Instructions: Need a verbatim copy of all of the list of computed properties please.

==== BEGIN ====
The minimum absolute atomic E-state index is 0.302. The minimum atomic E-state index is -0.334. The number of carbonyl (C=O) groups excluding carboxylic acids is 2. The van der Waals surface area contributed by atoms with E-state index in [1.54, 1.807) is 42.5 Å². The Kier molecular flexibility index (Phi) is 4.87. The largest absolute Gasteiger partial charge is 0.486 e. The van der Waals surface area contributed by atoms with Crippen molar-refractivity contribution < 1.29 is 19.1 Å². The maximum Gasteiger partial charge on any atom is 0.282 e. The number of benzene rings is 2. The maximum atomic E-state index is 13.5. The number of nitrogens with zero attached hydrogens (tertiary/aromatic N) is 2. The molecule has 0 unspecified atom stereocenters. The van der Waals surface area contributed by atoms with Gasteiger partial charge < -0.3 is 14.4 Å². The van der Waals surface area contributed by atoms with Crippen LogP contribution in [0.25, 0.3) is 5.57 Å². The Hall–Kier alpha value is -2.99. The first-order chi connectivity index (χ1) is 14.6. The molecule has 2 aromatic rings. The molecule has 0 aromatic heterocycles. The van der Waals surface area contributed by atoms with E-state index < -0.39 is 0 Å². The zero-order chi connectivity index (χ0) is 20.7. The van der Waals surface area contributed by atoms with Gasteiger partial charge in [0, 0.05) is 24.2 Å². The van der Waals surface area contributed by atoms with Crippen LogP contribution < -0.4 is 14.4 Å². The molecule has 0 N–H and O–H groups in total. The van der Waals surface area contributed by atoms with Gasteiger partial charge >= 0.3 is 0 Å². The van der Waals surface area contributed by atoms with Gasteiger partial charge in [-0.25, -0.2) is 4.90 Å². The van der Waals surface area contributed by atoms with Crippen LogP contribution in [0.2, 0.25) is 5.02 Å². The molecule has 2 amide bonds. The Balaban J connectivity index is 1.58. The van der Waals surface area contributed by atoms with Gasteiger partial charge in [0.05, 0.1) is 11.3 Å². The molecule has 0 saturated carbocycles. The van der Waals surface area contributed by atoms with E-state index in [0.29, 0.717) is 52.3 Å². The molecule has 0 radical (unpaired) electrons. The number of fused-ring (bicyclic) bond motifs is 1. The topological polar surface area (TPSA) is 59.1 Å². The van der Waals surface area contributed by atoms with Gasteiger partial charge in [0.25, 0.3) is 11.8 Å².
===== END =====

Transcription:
The minimum absolute atomic E-state index is 0.302. The minimum atomic E-state index is -0.334. The number of carbonyl (C=O) groups excluding carboxylic acids is 2. The van der Waals surface area contributed by atoms with E-state index in [1.54, 1.807) is 42.5 Å². The Kier molecular flexibility index (Phi) is 4.87. The largest absolute Gasteiger partial charge is 0.486 e. The van der Waals surface area contributed by atoms with Crippen molar-refractivity contribution < 1.29 is 19.1 Å². The maximum Gasteiger partial charge on any atom is 0.282 e. The number of benzene rings is 2. The maximum atomic E-state index is 13.5. The number of nitrogens with zero attached hydrogens (tertiary/aromatic N) is 2. The molecule has 0 unspecified atom stereocenters. The van der Waals surface area contributed by atoms with Gasteiger partial charge < -0.3 is 14.4 Å². The van der Waals surface area contributed by atoms with Crippen LogP contribution in [0.25, 0.3) is 5.57 Å². The Hall–Kier alpha value is -2.99. The first-order chi connectivity index (χ1) is 14.6. The molecule has 2 aromatic rings. The molecule has 0 aromatic heterocycles. The van der Waals surface area contributed by atoms with E-state index < -0.39 is 0 Å². The zero-order chi connectivity index (χ0) is 20.7. The van der Waals surface area contributed by atoms with Gasteiger partial charge in [0, 0.05) is 24.2 Å². The van der Waals surface area contributed by atoms with Crippen LogP contribution < -0.4 is 14.4 Å². The molecule has 0 N–H and O–H groups in total. The van der Waals surface area contributed by atoms with Gasteiger partial charge >= 0.3 is 0 Å². The van der Waals surface area contributed by atoms with Gasteiger partial charge in [-0.25, -0.2) is 4.90 Å². The van der Waals surface area contributed by atoms with Crippen LogP contribution in [0.2, 0.25) is 5.02 Å². The molecule has 2 amide bonds. The Balaban J connectivity index is 1.58. The van der Waals surface area contributed by atoms with Gasteiger partial charge in [0.05, 0.1) is 11.3 Å². The molecule has 0 saturated carbocycles. The van der Waals surface area contributed by atoms with E-state index in [0.29, 0.717) is 52.3 Å². The molecule has 0 radical (unpaired) electrons. The number of fused-ring (bicyclic) bond motifs is 1. The topological polar surface area (TPSA) is 59.1 Å². The van der Waals surface area contributed by atoms with Gasteiger partial charge in [0.25, 0.3) is 11.8 Å².